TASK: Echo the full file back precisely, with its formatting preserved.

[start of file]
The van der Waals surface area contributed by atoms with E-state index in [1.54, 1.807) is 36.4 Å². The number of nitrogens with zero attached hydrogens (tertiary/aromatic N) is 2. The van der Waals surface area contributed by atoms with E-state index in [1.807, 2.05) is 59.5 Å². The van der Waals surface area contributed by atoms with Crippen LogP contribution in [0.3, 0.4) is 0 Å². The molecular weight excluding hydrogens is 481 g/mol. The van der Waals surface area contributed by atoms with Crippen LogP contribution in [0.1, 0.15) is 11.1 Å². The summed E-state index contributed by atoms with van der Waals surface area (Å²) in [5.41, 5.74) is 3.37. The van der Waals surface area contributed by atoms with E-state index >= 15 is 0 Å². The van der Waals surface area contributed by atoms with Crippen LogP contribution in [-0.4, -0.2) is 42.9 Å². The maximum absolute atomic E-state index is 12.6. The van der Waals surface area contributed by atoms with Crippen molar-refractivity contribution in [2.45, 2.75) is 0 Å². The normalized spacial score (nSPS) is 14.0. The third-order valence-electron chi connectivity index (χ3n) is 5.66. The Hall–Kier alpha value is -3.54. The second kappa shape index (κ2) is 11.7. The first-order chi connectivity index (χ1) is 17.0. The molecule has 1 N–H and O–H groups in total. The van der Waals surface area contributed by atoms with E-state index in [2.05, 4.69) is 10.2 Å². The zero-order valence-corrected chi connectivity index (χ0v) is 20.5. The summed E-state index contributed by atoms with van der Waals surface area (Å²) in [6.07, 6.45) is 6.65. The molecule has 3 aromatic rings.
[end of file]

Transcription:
The van der Waals surface area contributed by atoms with E-state index in [1.54, 1.807) is 36.4 Å². The number of nitrogens with zero attached hydrogens (tertiary/aromatic N) is 2. The van der Waals surface area contributed by atoms with E-state index in [1.807, 2.05) is 59.5 Å². The van der Waals surface area contributed by atoms with Crippen LogP contribution in [0.3, 0.4) is 0 Å². The molecular weight excluding hydrogens is 481 g/mol. The van der Waals surface area contributed by atoms with Crippen LogP contribution in [0.1, 0.15) is 11.1 Å². The summed E-state index contributed by atoms with van der Waals surface area (Å²) in [5.41, 5.74) is 3.37. The van der Waals surface area contributed by atoms with E-state index >= 15 is 0 Å². The van der Waals surface area contributed by atoms with Crippen LogP contribution in [-0.4, -0.2) is 42.9 Å². The maximum absolute atomic E-state index is 12.6. The van der Waals surface area contributed by atoms with Crippen molar-refractivity contribution in [2.45, 2.75) is 0 Å². The normalized spacial score (nSPS) is 14.0. The third-order valence-electron chi connectivity index (χ3n) is 5.66. The Hall–Kier alpha value is -3.54. The second kappa shape index (κ2) is 11.7. The first-order chi connectivity index (χ1) is 17.0. The molecule has 1 N–H and O–H groups in total. The van der Waals surface area contributed by atoms with E-state index in [2.05, 4.69) is 10.2 Å². The zero-order valence-corrected chi connectivity index (χ0v) is 20.5. The summed E-state index contributed by atoms with van der Waals surface area (Å²) in [6.07, 6.45) is 6.65. The molecule has 3 aromatic rings.